Have you Optimized your Tax Liability for 2020?

Some things you can only do during a calendar year

the year comes to a close, some people forget that there are certain things that have an expiration date.

I had to learn that that is true both privately as well as for small businesses.

Larger companies typically have an accounting department that is constantly looking at the money (revenue) that comes in and the money that goes out (cost) and files taxes and fees and all kinds of stuff with the tax authorities, unemployment insurance providers, health insurance providers, etc.

When you find yourself in the role of an employee, all you really need to check is your paystub. Did you get what you agreed to, were income tax, retirement contributions, insurances, etc. paid for you? That’s it.

If you are a small business owner you might be in a situation somewhat between a large company and an individual employee.

You are still required to report everything, pay for everything, be aware of what money comes in the door, but it’s mainly on you, as the owner. Yes, you have a bookkeeper and hopefully a CPA. Still, you have to make sure that the business keeps running.

Regardless if you are an employee or a small business owner, there are a few things we could forget and then be unhappy about this time of the year.

This is not legal or tax advice but suggestions that have helped me in the past and might help you, especially this year, as it was different than any other before.

In 2020 for employees, it is mainly all the programs that were in place for the first time for many people that could impact your taxes. I mean things like the $1200 from the CARES act, or unemployment payments plus federal money in case you were furloughed, etc. You want to make sure that everything has been tracked, accounted for, and monitored. In case you have a side gig, make sure that you tracked everything and if you needed tools or something that cost you expenses, have that tracked as well.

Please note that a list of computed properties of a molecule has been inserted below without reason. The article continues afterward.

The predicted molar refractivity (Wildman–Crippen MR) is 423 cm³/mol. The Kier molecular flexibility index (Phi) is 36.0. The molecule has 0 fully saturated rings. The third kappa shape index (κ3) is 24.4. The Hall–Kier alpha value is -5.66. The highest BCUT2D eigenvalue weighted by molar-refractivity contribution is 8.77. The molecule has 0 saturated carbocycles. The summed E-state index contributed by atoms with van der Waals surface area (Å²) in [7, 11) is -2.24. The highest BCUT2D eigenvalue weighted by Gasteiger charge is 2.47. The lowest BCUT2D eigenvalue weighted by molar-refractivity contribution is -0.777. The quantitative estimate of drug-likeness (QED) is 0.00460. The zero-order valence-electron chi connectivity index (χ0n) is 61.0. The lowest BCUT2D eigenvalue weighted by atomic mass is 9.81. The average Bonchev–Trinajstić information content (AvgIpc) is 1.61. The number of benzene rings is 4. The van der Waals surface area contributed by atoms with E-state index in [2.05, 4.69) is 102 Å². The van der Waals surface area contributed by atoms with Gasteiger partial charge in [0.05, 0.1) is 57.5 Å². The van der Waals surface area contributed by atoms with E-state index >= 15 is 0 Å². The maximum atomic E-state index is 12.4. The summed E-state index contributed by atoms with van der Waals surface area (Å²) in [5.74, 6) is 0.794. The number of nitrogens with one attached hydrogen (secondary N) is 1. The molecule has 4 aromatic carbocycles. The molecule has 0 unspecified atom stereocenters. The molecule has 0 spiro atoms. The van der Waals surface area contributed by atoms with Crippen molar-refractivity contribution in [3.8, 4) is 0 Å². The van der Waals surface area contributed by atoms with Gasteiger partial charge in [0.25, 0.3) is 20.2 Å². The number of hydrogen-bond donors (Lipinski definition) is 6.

Photo by Olga DeLawrence on Unsplash

For small business owners like myself, I have learned over the years that it is a good idea to have three meetings with your CPA per year. The first time around April to check that the plans for the year have gotten off to a good start and what was expected is happening.

The second after the summer break, maybe in September to check how the year has gone so far and what can be done to make any corrections.

The third and probably most important one is around this time (Nov/Dec).

Now you know how the year went and one last month is not going to make a massive difference. What will still make a big difference are things you can only do while the year is still running.

Such as:

  • Any furniture you need to do your job — especially if you are now mainly working from the home office. That expense counts on your taxes.
  • Any equipment that you potentially need or need to replace. Things like a laptop, monitor, scanner, printer, mobile phone, lighting in case you started video recordings or to have better video conferencing calls, a good microphone to improve audio quality, etc. Those expenses count.
  • Any services that can still be finished and paid for on or before December 31st. Those include upgrade/updates to your website, additional support services like calendaring tools, memberships for credit card payment services, memberships to platforms you use for your business or as a service to your clients, etc. All of those apply and if you really want to make an impact, you probably want to go for annual programs rather than monthly payments.
  • Since we help people with investments, you might also want to consider what’s in our accumulation account and discuss with your CPA if it is better to have the closing for purchase in 2020 or rather wait till 2021.
  • There are a lot of other things, but you would also take a look at all the events that you attended. Sometimes we forget that many events that we used to travel to are no longer happening that way, but we still paid fees to attend virtually.
  • Although it might not have an immediate impact on your taxes, you also want to take a look at any retirement savings accounts you have. Due to the pandemic, there are some special provisions about fines that have been removed for 2020 and amounts you could take out. This mainly applied to people who used to be employees and still have a 401K or IRA account and now own a business. This year is probably the rare exception where you can take out funds and invest in better assets without having to pay a fine. Get expert advice about how to do that, but don’t let the opportunity expire if it applies to you.
Photo by Amy Hirschi on Unsplash

In summary, you should consider anything that is deductible and discuss the impact of when exactly to spent money — still this year or better early next year, with your CPA.

One thing that hasn’t been invented yet is a lever that allows you to turn back time and get you back to the past.

Therefore, be aware of all the things that benefit you financially each year and make sure you maneuvered and adjusted your finances to take maximum advantage before expiration day and the end of December 31 hits and resets the clock/calendar.

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